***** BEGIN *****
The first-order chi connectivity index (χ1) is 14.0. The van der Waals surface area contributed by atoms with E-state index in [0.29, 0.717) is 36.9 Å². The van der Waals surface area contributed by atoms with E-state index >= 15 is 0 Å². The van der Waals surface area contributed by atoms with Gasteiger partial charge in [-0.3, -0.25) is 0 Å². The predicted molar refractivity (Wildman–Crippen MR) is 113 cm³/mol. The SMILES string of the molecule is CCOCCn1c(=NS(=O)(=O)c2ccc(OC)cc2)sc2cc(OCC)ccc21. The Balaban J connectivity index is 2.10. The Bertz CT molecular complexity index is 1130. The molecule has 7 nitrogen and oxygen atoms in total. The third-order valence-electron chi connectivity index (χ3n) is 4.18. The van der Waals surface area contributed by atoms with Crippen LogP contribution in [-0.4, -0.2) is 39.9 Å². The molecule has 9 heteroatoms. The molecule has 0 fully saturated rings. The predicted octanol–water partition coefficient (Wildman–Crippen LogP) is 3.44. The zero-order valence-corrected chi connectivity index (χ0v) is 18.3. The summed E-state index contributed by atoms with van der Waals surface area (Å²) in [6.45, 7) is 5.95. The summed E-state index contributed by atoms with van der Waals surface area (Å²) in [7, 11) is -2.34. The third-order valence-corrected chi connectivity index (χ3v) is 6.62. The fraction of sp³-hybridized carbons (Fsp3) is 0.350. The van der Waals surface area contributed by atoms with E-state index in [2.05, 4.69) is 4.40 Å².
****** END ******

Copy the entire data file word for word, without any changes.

The first-order chi connectivity index (χ1) is 14.0. The van der Waals surface area contributed by atoms with E-state index in [0.29, 0.717) is 36.9 Å². The van der Waals surface area contributed by atoms with E-state index >= 15 is 0 Å². The van der Waals surface area contributed by atoms with Gasteiger partial charge in [-0.3, -0.25) is 0 Å². The predicted molar refractivity (Wildman–Crippen MR) is 113 cm³/mol. The SMILES string of the molecule is CCOCCn1c(=NS(=O)(=O)c2ccc(OC)cc2)sc2cc(OCC)ccc21. The Balaban J connectivity index is 2.10. The Bertz CT molecular complexity index is 1130. The molecule has 7 nitrogen and oxygen atoms in total. The third-order valence-electron chi connectivity index (χ3n) is 4.18. The van der Waals surface area contributed by atoms with Crippen LogP contribution in [-0.4, -0.2) is 39.9 Å². The molecule has 9 heteroatoms. The molecule has 0 fully saturated rings. The predicted octanol–water partition coefficient (Wildman–Crippen LogP) is 3.44. The zero-order valence-corrected chi connectivity index (χ0v) is 18.3. The summed E-state index contributed by atoms with van der Waals surface area (Å²) in [6.45, 7) is 5.95. The summed E-state index contributed by atoms with van der Waals surface area (Å²) in [7, 11) is -2.34. The third-order valence-corrected chi connectivity index (χ3v) is 6.62. The fraction of sp³-hybridized carbons (Fsp3) is 0.350. The van der Waals surface area contributed by atoms with E-state index in [2.05, 4.69) is 4.40 Å².